READ ALSO: Germany to set out plans for €49 transport ticket in October

North-Rhine Westphalia premier Hendrik Wüst is also calling for the federal government to make more money available for refugee housing, particularly as around 1 million Ukrainian refugees have arrived in Germany since the Russian invasion began in February.

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ENERGY

Qatar agrees to ‘long-term gas supply’ deal with Germany

Qatar has agreed to send Germany two million tons of liquefied natural gas a year for at least 15 years, officials said Tuesday, as Europe's biggest economy scrambles for alternative supplies after Russia's invasion of Ukraine.

Qatar agrees to 'long-term gas supply' deal with Germany

Qatar’s Energy Minister Saad Sherida al-Kaabi said up to two million tons of gas a year would be sent for at least 15 years from 2026, and that state-run QatarEnergy was discussing other possible deals for Europe’s biggest
economy.

Kaabi, who is also QatarEnergy’s chief executive, said so many European and Asian countries now want natural gas that he did not have enough negotiators to cope.

The talks for the latest deal took several months as Germany has resisted the long-term contracts that Qatar normally demands to justify its massive investment in the industry.

Russia’s invasion of Ukraine in February increased pressure on the German government to find new sources. And the latest deal will not help the country get through the looming winter.

The gas will be bought through US firm ConocoPhillips, a long-term partner with QatarEnergy, and sent to a new terminal that Germany is hurrying to finish at Brunsbuttel.

“We are committed to contribute to the energy security of Germany and Europe at large,” Kaabi told a press conference after the signing ceremony with ConocoPhillips chief executive Ryan Lance.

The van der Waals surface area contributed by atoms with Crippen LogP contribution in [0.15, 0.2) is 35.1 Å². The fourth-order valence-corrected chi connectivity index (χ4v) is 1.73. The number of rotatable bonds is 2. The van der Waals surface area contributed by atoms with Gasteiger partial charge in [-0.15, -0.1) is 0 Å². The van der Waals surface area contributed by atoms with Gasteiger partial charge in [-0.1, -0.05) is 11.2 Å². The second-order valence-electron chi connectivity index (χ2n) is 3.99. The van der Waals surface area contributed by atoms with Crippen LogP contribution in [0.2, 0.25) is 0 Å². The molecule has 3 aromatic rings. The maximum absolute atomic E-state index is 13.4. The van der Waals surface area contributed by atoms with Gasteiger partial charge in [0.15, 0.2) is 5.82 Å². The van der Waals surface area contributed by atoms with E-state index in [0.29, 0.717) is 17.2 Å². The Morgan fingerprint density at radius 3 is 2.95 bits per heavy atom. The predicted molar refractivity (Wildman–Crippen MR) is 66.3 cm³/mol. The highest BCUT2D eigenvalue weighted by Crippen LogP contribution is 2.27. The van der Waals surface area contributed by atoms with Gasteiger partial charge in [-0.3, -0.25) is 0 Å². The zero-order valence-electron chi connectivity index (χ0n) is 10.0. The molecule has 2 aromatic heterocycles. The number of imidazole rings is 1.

Lance hailed the accord as “a vital contribution to world energy security”.

READ ALSO: EXPLAINED: What are Germany’s alternatives to Russian gas?

Qatar last week announced a 27-year agreement to ship four million tons a year to China. It said this was the longest contract agreed in the industry.

Qatari officials would not discuss prices but industry analysts have said Germany will have to pay a premium for the shorter contract and the hurried start to deliveries.

Intense demand

Kaabi again stressed the “sizeable investments” that his country has made in extracting gas for deliveries around the world.
But he also said that Qatar was negotiating with German companies to further increase the “volumes” being sent.

The gas will come from the North Field East and North Field South projects that Qatar is developing with ConocoPhillips and other energy multinationals.

North Field contains the world’s biggest natural gas reserves and extends under the Gulf into Iranian territory.

Through expansion in North Field, Qatar is aiming to increase its production by 60 percent by 2027. With increases in international prices, the value of its exports has almost doubled in the past year, state media said
recently.

Asian countries led by China, Japan and South Korea have been the main market for Qatar’s gas, but it has been increasingly targeted by European countries since Russia’s war on Ukraine threw supplies into doubt.

“There is very intense discussions with European buyers and with Asian buyers,” Kaabi said, highlighting the “scarcity of gas coming in the next few years”.

“We do not have enough teams to work with everybody, to cater for the needs” of all countries making demands.

Kaabi said the deal with China’s Sinopec showed that “Asian buyers are feeling the pressure of wanting to secure long-term deals… I think we are in a good position.”

The Brunsbuttel terminal supplies customers of German energy companies Uniper and RWE, and Economy and Energy Minister Robert Habeck said the two firms “have to buy on the world market.

“It is clear that the world market has different suppliers, and it is smart from the companies to buy the most favourable offers for the consumers on the world market, and that includes Qatar.

“But this is not the only supplier on the market.”